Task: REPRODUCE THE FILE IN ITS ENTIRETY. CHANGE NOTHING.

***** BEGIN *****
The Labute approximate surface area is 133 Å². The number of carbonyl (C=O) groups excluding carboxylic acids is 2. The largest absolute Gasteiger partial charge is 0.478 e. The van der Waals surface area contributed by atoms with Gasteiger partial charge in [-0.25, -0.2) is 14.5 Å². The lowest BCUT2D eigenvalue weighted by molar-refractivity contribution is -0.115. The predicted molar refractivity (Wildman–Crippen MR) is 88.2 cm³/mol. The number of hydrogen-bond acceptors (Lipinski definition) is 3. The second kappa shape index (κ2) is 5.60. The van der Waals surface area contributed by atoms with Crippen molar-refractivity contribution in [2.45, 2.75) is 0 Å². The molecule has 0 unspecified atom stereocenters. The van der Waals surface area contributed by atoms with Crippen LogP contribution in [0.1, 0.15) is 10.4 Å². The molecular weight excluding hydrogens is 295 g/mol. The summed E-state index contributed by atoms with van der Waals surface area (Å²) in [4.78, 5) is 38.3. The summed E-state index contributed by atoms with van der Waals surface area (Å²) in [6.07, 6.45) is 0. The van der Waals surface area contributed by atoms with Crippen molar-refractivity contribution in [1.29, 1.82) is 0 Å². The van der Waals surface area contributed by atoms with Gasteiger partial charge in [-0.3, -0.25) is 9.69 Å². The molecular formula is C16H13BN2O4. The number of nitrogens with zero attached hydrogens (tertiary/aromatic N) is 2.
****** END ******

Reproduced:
The Labute approximate surface area is 133 Å². The number of carbonyl (C=O) groups excluding carboxylic acids is 2. The largest absolute Gasteiger partial charge is 0.478 e. The van der Waals surface area contributed by atoms with Gasteiger partial charge in [-0.25, -0.2) is 14.5 Å². The lowest BCUT2D eigenvalue weighted by molar-refractivity contribution is -0.115. The predicted molar refractivity (Wildman–Crippen MR) is 88.2 cm³/mol. The number of hydrogen-bond acceptors (Lipinski definition) is 3. The second kappa shape index (κ2) is 5.60. The van der Waals surface area contributed by atoms with Crippen molar-refractivity contribution in [2.45, 2.75) is 0 Å². The molecule has 0 unspecified atom stereocenters. The van der Waals surface area contributed by atoms with Crippen LogP contribution in [0.1, 0.15) is 10.4 Å². The molecular weight excluding hydrogens is 295 g/mol. The summed E-state index contributed by atoms with van der Waals surface area (Å²) in [4.78, 5) is 38.3. The summed E-state index contributed by atoms with van der Waals surface area (Å²) in [6.07, 6.45) is 0. The van der Waals surface area contributed by atoms with Crippen molar-refractivity contribution in [1.29, 1.82) is 0 Å². The van der Waals surface area contributed by atoms with Gasteiger partial charge in [-0.3, -0.25) is 9.69 Å². The molecular formula is C16H13BN2O4. The number of nitrogens with zero attached hydrogens (tertiary/aromatic N) is 2.